Tucked away between suburban houses is this surprisingly productive food garden, which is now growing into a small farm business
As we walk down the side driveway of this hilltop home in Bulli, the only noteworthy feature is a handwritten sign welcoming the public and separating the home from its surrounds. Looking for signs of life, we pass some orderly wooden planter boxes and continue down a meandering footworn pathway that leads under a canopy of trees. Finally, with the faint shouts of children in the distance guiding us, we spy Luke, the farm manager, as he leads a family past the hillside chicken coops. Luke later explains that Saturdays are open days when community members can visit the farm. He tells us it’s a great chance for people to hand-pick their produce and teach their children to respect the history that exists behind every lettuce.
Luke describes himself as a Bulli local — a suburb on the NSW South Coast. While waving goodbye to the family and leading us to some shaded wooden stumps, he shares how his love of gardening started with wanting to make life simpler after becoming disillusioned with the level of waste in our society.
He began his journey by volunteering for a reforestation project in India where he witnessed a former high-powered mechanical engineer from Israel walk away from what he knew to live according to his values. With a grin, Luke recalls how the local village dubbed this man “the water god” because his reforestation project had raised the water-table and refilled their wells.
When Luke returned from India, he undertook a permaculture course and started volunteering at community gardens and a local food co-operative. As a big believer in learning from others’ mistakes, his involvement in the community gardens helped him develop a grassroots knowledge of gardening as well as what plants were suited to his area. The local food co-operative, a volunteer-based not-for-profit business that sells locally sourced organic produce, was similarly integral to Luke’s gardening journey. It introduced him to the economics of food production, the need for consistency in products for businesses and what produce his community desired.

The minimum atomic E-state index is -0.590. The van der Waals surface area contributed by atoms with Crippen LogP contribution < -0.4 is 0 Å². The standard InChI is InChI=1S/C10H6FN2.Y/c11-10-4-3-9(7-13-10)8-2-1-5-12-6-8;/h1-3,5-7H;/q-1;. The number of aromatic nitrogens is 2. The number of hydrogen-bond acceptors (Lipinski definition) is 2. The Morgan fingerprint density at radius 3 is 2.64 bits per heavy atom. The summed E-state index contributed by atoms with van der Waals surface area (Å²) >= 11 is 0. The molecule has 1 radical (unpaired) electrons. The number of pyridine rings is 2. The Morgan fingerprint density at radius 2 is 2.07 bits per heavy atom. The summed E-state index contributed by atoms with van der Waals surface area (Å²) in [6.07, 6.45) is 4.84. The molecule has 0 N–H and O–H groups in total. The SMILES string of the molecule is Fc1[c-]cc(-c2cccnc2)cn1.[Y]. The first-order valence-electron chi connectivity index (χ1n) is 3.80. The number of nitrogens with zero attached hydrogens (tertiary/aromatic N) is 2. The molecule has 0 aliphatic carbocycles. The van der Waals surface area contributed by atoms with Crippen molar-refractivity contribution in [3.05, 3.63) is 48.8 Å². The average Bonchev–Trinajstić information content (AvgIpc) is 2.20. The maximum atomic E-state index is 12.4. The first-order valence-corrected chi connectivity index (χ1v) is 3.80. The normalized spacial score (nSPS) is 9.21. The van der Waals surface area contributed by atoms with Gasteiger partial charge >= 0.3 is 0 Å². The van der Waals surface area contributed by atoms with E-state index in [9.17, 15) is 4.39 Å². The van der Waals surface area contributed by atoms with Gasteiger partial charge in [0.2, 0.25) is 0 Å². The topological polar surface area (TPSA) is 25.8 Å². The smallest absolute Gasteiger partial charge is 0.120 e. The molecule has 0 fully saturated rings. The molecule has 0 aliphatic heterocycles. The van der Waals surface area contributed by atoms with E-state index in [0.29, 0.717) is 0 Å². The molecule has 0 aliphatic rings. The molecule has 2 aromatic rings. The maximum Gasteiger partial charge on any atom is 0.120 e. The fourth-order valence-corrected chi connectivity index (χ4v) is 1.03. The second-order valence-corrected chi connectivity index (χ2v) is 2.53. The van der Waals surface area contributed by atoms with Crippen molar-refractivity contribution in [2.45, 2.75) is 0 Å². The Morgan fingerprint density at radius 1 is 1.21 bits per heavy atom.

During this volunteer work, Luke learned that the closest locally grown produce was 40 minutes away. It was also where he met Marina, the co-founder and owner of his suburban farm. Similarly dissatisfied with the limited availability of locally produced food, Marina bought a 1.5-acre property and gave over the backyard for Luke to turn it into the thriving community farm it is today.
Luke explains the strangely haphazard layout and bushland feel of his garden. Looking over at one of the monolithic trees giving us shade, he says, “Early on, I learned the value of a good tree.” In response to questioning looks, he clarifies that one of the first principles of permaculture is to observe and interact with your environment. He explains that a garden is an ecosystem of many interconnected parts, all serving their purpose in the health of your produce. “You need to work with your environment,” he says, pointing out that the natural trees help prevent soil erosion and manage water flow in the area.